Faith, like the Blessed Infant, grew to overwhelm the curse.” “Prophets Spoke” Christmas music has always been special to me. Many of my favorite holiday memories are strongly connected to songs of the season. While I enjoy a variety of holiday music, I especially love the hymns and carols of Christmas, and dear to me is the way those songs express the gloriously humble and hopeful arrival of Jesus to a hopeless world. It has been my desire as long as I have been writing and recording music to one day have a Christmas album of my own to offer to the world. I am happy to say that day has arrived! For the last three years I’ve been planning to record a Christmas EP with friend and musical collaborator Andy Othling. Andy has been successfully producing music on his own for several years as Lowercase Noises, and I wanted some of his signature sounds for this project. Andy is also a great musical storyteller, and my goal with this album is to tell a story. Our first swing at it three years ago showed promise, but as we progressed we both realized we couldn’t achieve what we wanted with the Christmas deadline fast-approaching and decided to postpone for a year. Opportunity arose last year as Andy was invited to play guitar for Future of Forestry on their fall and Christmas tours, and we put the project on hold for another year. So here we are, three Christmas seasons after we started planning this, and I can honestly say that the delay was positive, even providential. There are production ideas, experiences, musicians, and most importantly songs that would not have been on the album had we recorded earlier. Earth and Heaven is a six-song EP that features a few of my favorite sacred Christmas songs, as well as four originals that I’ve written or co-written over the years. The songs vary in style, but consistent are the themes of God’s generosity, the lowliness of Jesus’ birth, and the redemption of creation, first through Jesus, and now through us, the redemption earth and heaven have waited for. As you listen through, you will hear the story of creation, the fall of man, the plan of redemption foretold, the annunciation of the coming Christ to Mary, Mary’s response of praise, and at last, the awe of earth and heaven at the Nativity. They are songs of adoration and wonder, of gratitude and worship. Thank you to all who patiently waited through the past three years. Thank you to my precious wife Becky and our daughters for their support throughout this process. I want to thank Barbara Garcia at New Life City for staying after me to get the album finished. Thanks to Pastors Alan and Gail Hawkins for financially supporting the production of this album and encouraging me along the way (and for inspiring some songs). Thanks to Jacob Lampley for the technical support back in the demo-recording phase. Thanks to Jayne Cawthon for your angelic harmonies. Thanks to Kristen Daugherty for making our string arrangements sound amazing on your cello. Thanks to Stephen Dumas and Dee Brown for co-writing, singing, and playing with me on the album. Thanks to Joni for saving “Magnificat” from the cutting room floor with a beautiful and worshipful melody. And of course, thanks to Andy Othling for working tirelessly to produce this music, and for making the recording of it a wonderful experience. I appreciate all the tears, lumps in my throat, and goosebumps your musicianship caused. The Spirit of God moves through your music. So here, friends and family, I humbly submit Earth and Heaven to you for your listening pleasure and for your spirit’s encouragement. I hope you agree with me that it was worth the wait. I am grateful to all of you who support my music, and I pray the blessing is returned to you as you listen to these songs. May the hope of Jesus rise up within you. Merry Christmas!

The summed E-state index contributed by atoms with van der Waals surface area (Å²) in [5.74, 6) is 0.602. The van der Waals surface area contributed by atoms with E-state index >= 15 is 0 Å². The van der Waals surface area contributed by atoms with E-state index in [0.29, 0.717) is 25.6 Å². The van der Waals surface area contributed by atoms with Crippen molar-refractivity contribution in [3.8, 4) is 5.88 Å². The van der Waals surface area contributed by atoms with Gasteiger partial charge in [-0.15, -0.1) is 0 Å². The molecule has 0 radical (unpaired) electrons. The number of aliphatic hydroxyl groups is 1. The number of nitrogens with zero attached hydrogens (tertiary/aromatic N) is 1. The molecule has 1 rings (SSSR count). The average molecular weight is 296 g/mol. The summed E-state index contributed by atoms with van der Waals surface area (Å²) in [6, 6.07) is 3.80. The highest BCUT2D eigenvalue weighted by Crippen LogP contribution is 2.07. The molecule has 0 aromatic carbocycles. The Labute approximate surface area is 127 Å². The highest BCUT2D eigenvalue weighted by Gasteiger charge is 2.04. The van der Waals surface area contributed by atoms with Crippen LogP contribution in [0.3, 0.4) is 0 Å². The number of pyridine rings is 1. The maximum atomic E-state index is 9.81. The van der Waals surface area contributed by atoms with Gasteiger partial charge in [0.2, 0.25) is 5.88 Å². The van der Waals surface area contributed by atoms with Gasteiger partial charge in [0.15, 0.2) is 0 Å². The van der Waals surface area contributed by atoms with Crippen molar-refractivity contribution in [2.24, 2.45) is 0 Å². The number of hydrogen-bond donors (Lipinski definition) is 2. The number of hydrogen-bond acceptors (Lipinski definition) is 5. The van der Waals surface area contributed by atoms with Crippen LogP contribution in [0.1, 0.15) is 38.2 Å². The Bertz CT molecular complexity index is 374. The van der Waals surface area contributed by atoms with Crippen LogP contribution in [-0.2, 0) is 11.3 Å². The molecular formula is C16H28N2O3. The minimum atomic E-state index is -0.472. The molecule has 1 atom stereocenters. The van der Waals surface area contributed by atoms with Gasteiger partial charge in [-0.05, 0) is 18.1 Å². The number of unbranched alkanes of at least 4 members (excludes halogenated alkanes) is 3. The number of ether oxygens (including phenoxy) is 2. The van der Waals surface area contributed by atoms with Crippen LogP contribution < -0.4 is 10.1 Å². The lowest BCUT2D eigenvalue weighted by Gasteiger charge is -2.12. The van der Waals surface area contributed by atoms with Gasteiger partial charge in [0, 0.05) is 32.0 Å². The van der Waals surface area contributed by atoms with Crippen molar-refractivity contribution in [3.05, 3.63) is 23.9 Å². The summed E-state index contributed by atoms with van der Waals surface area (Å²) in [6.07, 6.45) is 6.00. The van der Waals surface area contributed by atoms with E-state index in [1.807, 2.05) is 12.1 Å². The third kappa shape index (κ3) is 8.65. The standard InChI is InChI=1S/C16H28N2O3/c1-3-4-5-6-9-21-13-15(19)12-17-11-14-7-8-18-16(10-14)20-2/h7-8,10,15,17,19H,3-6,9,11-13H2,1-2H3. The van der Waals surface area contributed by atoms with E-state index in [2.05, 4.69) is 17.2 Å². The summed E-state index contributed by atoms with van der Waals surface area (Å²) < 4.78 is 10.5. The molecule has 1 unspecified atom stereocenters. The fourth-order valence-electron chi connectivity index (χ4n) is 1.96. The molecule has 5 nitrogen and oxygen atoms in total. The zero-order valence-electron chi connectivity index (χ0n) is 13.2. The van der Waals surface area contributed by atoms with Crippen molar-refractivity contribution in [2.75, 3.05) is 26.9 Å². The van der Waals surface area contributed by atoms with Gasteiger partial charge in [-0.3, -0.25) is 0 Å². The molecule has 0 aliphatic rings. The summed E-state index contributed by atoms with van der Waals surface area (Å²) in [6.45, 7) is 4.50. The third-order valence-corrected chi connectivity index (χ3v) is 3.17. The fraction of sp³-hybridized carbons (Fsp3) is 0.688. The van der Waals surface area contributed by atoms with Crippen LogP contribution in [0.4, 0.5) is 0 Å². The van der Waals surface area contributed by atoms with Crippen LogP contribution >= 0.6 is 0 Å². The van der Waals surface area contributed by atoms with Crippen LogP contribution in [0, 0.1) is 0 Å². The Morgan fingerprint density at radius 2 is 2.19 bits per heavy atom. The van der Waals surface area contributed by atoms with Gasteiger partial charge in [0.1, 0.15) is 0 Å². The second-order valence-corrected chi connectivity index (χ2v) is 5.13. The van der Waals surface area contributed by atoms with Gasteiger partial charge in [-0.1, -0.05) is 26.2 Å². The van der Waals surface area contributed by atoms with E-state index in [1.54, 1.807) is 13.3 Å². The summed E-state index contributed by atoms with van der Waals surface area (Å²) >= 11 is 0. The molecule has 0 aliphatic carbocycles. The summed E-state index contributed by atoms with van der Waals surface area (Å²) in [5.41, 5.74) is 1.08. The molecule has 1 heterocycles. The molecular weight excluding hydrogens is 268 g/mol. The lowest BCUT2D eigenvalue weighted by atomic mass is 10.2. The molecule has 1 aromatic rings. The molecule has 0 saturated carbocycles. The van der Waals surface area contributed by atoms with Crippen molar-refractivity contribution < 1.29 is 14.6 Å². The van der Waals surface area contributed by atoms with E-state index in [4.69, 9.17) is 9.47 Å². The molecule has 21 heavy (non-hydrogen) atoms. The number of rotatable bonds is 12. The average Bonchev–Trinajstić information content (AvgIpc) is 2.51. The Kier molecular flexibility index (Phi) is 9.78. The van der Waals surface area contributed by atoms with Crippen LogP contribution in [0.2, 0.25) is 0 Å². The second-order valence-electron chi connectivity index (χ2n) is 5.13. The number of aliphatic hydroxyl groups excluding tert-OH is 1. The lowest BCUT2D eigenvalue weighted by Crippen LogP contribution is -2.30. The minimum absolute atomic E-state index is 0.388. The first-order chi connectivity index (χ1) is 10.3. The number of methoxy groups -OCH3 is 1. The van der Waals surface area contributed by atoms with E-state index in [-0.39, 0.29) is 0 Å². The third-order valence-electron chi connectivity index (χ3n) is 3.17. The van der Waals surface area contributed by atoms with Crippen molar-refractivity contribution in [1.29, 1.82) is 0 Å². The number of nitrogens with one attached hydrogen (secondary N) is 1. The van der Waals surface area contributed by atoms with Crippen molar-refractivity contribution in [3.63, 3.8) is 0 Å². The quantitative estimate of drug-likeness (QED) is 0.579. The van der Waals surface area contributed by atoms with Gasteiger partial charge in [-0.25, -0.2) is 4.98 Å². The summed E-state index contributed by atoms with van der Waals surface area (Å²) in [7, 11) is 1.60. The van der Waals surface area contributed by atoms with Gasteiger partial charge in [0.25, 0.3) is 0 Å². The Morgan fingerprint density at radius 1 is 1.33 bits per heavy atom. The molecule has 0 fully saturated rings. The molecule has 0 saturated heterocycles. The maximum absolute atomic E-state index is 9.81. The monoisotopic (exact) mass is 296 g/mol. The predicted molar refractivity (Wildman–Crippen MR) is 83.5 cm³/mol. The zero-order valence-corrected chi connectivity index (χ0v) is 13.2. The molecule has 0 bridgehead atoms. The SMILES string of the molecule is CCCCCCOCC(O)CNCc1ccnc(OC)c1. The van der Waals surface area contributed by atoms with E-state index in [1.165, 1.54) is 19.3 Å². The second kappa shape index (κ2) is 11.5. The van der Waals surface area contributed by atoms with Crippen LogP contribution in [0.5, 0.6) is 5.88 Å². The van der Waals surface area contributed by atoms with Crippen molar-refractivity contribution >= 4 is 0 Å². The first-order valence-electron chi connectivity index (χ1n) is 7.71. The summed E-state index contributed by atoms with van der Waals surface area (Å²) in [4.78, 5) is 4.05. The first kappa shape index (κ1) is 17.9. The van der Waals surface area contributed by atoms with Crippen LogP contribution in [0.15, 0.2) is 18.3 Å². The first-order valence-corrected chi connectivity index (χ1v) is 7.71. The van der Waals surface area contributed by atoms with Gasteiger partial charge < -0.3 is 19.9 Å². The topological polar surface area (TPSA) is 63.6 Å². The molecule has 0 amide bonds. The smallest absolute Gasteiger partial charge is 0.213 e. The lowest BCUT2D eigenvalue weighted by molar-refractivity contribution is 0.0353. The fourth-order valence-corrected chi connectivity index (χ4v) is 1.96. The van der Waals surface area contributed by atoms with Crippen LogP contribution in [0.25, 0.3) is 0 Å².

December 2010 brought the release of my second independent release, A Dove On Distant Oaks. Musically, the album (produced again by the multi-talented Donn Halliburton) carried on in similar style to Beyond the Veil, although it showcases more of my band members and their contributions to the sound of my music. I was especially pleased to have lead guitar player Andy Othling co-produce two tracks (“As I Lay Me Down” and the title track), and singer and guitar player Stephen Dumas add his smoky vocals to several songs and a wonderful acoustic solo to “Crown.” Lyrically, the themes of the album are of God’s faithfulness and of our identity in Christ as not only those He has rescued but as those He sends out as messengers of what He’s accomplished Most of the songs on the album were written since the release of Beyond the Veil, but several songs appeared on early demo recordings (done with the assistance of dear friends Rocky Green and Zach & Joni Nichols) and made a comeback due to the insistence of my wife Becky, my mother, and friends and supporters of my music from way back. I’m glad I listened to them and I’m very pleased with how those songs turned out. Many folks are curious about the album title, which is the name of the tune Psalm 56 is set to (check your Bibles). It also resonates in Psalm 55:6-8 and speaks of finding shelter in the Lord during times of tempest and storm. The Lord’s shelter was strong for me and many others within the last two years as we grieved the loss of Rocky Green. Rocky’s importance in my life as a friend, brother, co-laborer of the Gospel, fellow musician, supporter, encourager, and source of inspiration cannot be overstated. I pray that the lyrics on “Walk Again With God,” “Calling All Saints,” and “Made Right” remind you of who you are in Jesus. I want “Let Me Hide,” “A Dove On Distant Oaks,” “As I Lay Me Down,” and “Tears In A Bottle” to give you assurance of God’s faithfulness. I want “I Sing of Home,” “Peace Be Still,” and “Crown” to inspire you to move ahead in the mission Jesus has called you to, to preach the Gospel and advance the Kingdom of God. My desire with “Arms of Jesus (Rocky’s Song)” is simply to pay tribute to my friend and honor a life lived to the glory of the Lord. Thank you for listening to my music and supporting this ministry. I’d love to hear how it blesses you. Blessings of grace and peace to you through Jesus.